Monday, July 22, 2024
HomeGlobal Perspective & Critical ResearchThe Pandemic and Political Order: It Takes a State

The Pandemic and Political Order: It Takes a State

Author: Francis Fukuyama 

Affiliation: Stanford University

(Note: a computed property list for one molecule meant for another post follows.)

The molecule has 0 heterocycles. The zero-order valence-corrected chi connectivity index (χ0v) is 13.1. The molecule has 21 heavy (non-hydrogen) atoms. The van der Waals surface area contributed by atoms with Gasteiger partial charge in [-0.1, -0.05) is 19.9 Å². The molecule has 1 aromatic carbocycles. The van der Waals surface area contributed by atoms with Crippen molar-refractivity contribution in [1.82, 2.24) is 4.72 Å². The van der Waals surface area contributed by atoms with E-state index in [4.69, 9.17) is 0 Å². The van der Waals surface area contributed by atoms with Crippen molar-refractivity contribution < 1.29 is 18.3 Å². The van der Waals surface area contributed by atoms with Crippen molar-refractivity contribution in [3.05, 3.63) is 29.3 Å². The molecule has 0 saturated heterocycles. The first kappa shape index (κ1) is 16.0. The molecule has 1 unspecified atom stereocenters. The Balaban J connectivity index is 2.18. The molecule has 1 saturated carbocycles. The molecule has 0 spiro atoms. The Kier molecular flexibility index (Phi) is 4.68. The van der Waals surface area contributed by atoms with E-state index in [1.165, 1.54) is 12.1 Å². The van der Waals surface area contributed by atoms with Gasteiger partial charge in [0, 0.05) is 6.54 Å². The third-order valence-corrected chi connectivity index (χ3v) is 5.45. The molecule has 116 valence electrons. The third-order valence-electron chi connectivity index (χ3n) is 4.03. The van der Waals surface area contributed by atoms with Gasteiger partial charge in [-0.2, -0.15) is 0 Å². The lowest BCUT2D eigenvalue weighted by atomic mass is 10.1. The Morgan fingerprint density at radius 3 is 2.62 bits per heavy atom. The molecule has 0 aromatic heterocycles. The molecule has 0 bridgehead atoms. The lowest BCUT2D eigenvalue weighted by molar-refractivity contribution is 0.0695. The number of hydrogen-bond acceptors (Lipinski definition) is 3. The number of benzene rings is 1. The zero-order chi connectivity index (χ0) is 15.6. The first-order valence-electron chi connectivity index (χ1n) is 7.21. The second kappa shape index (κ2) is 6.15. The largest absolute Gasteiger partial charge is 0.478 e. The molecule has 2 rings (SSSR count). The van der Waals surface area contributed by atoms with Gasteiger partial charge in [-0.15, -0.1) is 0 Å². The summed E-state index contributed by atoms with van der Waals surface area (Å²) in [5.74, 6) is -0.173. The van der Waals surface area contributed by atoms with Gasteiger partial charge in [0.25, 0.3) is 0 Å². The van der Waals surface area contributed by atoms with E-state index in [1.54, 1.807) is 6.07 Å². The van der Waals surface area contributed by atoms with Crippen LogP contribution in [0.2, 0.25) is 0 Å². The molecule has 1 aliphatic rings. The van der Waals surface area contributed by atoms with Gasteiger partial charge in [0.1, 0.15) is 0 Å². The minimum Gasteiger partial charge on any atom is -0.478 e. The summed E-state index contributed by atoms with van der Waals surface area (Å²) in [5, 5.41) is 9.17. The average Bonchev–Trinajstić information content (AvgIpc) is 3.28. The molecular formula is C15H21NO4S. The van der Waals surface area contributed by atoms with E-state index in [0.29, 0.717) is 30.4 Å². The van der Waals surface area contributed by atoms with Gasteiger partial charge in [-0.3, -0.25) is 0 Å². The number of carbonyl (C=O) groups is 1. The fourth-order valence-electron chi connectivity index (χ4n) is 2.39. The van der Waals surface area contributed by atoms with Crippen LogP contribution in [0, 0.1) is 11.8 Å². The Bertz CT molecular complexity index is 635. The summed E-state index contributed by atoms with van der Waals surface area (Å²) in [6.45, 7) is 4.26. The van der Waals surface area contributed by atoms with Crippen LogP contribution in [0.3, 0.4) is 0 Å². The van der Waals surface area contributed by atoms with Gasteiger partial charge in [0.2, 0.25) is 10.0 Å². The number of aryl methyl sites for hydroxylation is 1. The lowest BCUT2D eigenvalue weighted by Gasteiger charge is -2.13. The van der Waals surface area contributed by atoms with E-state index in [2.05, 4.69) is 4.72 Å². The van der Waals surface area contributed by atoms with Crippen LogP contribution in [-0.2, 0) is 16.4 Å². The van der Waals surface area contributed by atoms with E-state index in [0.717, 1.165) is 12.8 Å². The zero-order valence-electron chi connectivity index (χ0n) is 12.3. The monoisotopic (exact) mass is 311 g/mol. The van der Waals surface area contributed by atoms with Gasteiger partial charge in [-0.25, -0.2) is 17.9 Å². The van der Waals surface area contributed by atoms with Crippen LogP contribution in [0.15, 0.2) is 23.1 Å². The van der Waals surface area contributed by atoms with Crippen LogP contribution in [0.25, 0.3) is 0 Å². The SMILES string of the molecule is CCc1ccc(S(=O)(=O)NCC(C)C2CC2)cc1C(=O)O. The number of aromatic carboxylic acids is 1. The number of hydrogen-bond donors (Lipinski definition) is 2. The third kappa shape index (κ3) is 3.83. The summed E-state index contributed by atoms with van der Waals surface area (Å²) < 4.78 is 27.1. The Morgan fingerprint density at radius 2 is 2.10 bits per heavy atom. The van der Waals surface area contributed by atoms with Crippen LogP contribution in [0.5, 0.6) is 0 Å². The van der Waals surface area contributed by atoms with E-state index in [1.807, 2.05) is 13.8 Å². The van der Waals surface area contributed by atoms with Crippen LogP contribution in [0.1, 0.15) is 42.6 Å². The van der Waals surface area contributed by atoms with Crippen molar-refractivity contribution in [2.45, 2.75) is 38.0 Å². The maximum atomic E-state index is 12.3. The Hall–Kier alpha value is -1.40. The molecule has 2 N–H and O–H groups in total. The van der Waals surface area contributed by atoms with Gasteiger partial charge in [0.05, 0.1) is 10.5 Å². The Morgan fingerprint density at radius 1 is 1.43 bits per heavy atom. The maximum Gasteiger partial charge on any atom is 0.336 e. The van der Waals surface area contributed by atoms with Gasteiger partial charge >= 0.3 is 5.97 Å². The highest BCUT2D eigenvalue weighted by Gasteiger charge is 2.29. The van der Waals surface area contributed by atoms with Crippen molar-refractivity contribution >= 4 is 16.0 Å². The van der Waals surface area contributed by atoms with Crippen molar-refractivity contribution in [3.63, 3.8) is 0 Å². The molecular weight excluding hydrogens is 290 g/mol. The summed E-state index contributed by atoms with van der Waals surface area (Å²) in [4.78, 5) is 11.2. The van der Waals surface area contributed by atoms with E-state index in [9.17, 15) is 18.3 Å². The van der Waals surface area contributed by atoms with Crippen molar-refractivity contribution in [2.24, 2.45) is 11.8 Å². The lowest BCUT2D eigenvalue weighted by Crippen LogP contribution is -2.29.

Organization/Publisher: Foreign Affairs

Date/Place: July/August, 2020/USA

Type of Literature: Journal Article

Word Count: 2640


Keywords: State, Political Order, Leadership, Pandemic, and Democratic Liberalism